When asked about the founding of Formula E, a motorsport circuit that uses only electric cars, its current leader, a former Spanish politician named Alejandro Agag, lights a stogie and tells the unvarnished truth. Advertisers were starting to cool to Formula One for environmental reasons, and Agag admits that business incentivized the development of Formula E more than concern for the air that he’s filling with cigar smoke. The confession reflects the ethos of “And We Go Green,” a documentary about the series’ fourth year that presents itself as a planet-conscious endorsement of clean-energy technology, but is mostly about the brash personalities competing for the championship. It’s the type of engaging-but-shallow sports doc that pops up frequently on streaming services, which seem the finish lines it will ultimately cross.
The phrase “And we go green!” is the “And we’re off!” of a Formula E race, though the construction and maintenance of these machines, not to mention the apparatus of street-racing tracks, is green relative only to its fossil-fuel-guzzling cousins in the motorsports world. The cars resemble Indy racers in look and speed, but the first thing that stands out about them is the sleek, quiet zip of a race, which contrasts sharply with the earsplitting vroom-vroom of Formula One combustion engines. There are other, less apparent differences, too, like the fact that Formula E cars are harder for drivers to control or that they can’t keep enough of a charge to finish an entire race. (The drivers have to jump into a second car at the halfway point, though the series has since developed longer-lasting batteries.) The trick for drivers to perform effectively is to manage the power they have closely or risk stalling out on the track.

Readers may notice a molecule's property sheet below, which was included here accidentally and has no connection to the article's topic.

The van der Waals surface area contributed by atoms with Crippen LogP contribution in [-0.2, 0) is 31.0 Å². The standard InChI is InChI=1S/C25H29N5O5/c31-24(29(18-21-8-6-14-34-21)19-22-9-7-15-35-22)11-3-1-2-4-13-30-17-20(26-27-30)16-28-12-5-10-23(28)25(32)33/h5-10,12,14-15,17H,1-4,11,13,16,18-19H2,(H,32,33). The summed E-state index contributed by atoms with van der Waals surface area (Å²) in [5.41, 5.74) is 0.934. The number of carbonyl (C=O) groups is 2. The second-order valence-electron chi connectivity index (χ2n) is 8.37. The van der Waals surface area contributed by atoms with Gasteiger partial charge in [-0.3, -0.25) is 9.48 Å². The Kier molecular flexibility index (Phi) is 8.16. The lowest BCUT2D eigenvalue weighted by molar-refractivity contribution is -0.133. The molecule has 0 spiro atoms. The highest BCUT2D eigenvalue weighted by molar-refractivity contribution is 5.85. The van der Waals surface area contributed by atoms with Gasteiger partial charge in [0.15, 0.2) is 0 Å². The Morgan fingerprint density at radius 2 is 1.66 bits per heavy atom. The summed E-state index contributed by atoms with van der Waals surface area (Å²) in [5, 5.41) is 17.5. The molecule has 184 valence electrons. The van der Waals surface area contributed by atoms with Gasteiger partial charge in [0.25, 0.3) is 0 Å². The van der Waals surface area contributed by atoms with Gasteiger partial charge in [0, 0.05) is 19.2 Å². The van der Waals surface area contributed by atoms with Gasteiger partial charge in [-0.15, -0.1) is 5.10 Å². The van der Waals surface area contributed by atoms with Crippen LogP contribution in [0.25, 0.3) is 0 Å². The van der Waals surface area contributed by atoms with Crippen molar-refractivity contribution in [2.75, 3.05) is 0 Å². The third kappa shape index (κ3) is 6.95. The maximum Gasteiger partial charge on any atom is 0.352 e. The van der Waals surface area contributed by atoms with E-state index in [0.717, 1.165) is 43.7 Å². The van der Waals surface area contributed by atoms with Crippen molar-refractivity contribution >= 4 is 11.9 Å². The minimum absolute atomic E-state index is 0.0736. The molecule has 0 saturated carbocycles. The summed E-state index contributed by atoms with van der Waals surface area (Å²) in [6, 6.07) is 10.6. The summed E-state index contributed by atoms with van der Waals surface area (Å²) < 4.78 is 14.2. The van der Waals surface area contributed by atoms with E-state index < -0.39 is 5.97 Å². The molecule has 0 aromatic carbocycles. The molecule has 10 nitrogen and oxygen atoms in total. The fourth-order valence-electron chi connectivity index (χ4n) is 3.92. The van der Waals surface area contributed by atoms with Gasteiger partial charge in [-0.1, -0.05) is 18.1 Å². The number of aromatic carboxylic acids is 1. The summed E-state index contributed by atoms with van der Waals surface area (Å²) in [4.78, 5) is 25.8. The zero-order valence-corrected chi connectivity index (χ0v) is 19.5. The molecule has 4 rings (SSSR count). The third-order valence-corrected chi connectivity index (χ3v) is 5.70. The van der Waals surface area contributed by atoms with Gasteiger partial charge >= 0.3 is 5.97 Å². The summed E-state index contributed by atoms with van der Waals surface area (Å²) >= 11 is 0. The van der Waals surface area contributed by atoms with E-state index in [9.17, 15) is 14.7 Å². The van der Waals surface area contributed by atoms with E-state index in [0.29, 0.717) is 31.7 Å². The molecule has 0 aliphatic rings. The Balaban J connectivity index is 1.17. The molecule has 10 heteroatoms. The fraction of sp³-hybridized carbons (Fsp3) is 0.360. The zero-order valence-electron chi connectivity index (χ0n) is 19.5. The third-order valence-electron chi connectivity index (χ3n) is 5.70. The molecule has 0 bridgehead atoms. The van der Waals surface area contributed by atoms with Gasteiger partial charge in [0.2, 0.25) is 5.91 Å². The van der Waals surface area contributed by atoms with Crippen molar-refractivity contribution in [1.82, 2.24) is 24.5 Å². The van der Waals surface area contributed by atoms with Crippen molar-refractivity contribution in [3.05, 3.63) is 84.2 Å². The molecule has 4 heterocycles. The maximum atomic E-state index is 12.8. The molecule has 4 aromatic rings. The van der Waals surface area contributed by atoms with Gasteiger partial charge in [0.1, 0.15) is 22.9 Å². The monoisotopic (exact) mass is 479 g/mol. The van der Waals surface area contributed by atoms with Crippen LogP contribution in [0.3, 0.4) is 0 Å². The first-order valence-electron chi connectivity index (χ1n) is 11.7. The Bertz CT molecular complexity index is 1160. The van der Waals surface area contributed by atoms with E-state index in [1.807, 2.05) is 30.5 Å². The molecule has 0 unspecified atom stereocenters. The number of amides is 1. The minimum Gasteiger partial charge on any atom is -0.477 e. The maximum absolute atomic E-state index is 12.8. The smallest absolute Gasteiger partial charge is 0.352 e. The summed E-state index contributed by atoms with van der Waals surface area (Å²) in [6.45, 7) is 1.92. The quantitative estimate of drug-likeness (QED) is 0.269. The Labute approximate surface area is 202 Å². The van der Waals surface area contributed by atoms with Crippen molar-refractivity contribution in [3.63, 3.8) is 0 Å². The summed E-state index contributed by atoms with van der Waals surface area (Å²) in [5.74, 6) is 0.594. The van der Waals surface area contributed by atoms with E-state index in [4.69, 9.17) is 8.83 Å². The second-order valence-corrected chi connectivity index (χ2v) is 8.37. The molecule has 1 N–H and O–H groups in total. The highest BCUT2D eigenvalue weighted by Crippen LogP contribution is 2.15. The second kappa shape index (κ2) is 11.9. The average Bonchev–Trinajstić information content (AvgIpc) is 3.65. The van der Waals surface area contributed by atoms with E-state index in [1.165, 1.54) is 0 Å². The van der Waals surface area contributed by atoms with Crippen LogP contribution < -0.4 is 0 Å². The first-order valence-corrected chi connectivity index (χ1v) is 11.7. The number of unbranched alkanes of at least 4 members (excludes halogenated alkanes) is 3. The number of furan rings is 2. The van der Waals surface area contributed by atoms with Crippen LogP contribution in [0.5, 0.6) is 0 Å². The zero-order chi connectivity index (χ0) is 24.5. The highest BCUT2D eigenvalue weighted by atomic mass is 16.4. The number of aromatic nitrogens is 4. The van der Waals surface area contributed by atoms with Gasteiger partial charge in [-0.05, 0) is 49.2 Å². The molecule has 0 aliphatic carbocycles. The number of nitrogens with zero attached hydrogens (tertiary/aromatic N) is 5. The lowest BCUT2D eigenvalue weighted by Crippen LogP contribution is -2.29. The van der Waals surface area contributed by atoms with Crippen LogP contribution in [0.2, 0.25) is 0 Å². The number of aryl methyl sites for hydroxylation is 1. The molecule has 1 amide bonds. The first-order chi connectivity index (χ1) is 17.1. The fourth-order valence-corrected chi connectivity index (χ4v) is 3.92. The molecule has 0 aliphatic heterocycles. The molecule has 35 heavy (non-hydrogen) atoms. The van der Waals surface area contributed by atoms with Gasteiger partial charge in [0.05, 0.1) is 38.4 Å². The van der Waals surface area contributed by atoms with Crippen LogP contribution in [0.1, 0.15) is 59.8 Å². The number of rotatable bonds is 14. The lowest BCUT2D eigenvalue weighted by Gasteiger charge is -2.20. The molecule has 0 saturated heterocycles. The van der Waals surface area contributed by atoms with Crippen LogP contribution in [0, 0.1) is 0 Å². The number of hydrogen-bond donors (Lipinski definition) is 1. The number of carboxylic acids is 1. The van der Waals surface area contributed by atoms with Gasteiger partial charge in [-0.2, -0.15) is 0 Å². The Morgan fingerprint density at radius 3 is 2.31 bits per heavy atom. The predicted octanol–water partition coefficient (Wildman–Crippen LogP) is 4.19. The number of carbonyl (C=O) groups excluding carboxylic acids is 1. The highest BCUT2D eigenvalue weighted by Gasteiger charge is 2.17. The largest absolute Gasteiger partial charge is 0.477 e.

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Many of the athletes in Formula E are castaways or never-wases in Formula One, but the leagues mirror each other in structure. There are 10 teams, with two drivers apiece, and points are accumulated through a series of races set in cities around the world, starting with two in Hong Kong, ending with two in New York, and hitting spots in Rome, Paris, Marrakech and other locales between.
Directors Fisher Stevens and Malcolm Venville follow a handful of the biggest contenders: Jean-Éric Vergne, a temperamental Frenchman who’s nonetheless steady on the track; Sam Bird, a more humble British underdog who comes to the sport from a modest upbringing; and Nelson Piquet Jr., a Brazilian who’s trying to redeem himself after a notorious incident in Formula One.
Stevens and Venville don’t offer enough time with these men to establish anything more complex about them than rooting interest, and the racing footage itself is chaotic, patched together by a generic sports-commentary track. This cake-and-eat-it-too approach thins out both aspects of the film, despite a few fascinating storylines that bubble up.
Leonardo DiCaprio, who co-produced the doc through his Appian Way shingle, makes a cameo during a section on Aquafuel, the combination of sea algae and runoff cooking oil that goes into the batteries, and it buttresses his reputation as one of Hollywood’s most environmentally conscious stars. One of the hopeful aspects of the film is how the cutting-edge technology necessitated by Formula E will filter down into ordinary cars. If Formula E exists because people are wary of fossil fuel emissions, it stands to reason that those incentives will push major automakers in the same direction. “And We Go Green” may not be a particularly accomplished documentary, but in this respect, it perhaps sees the future clearly.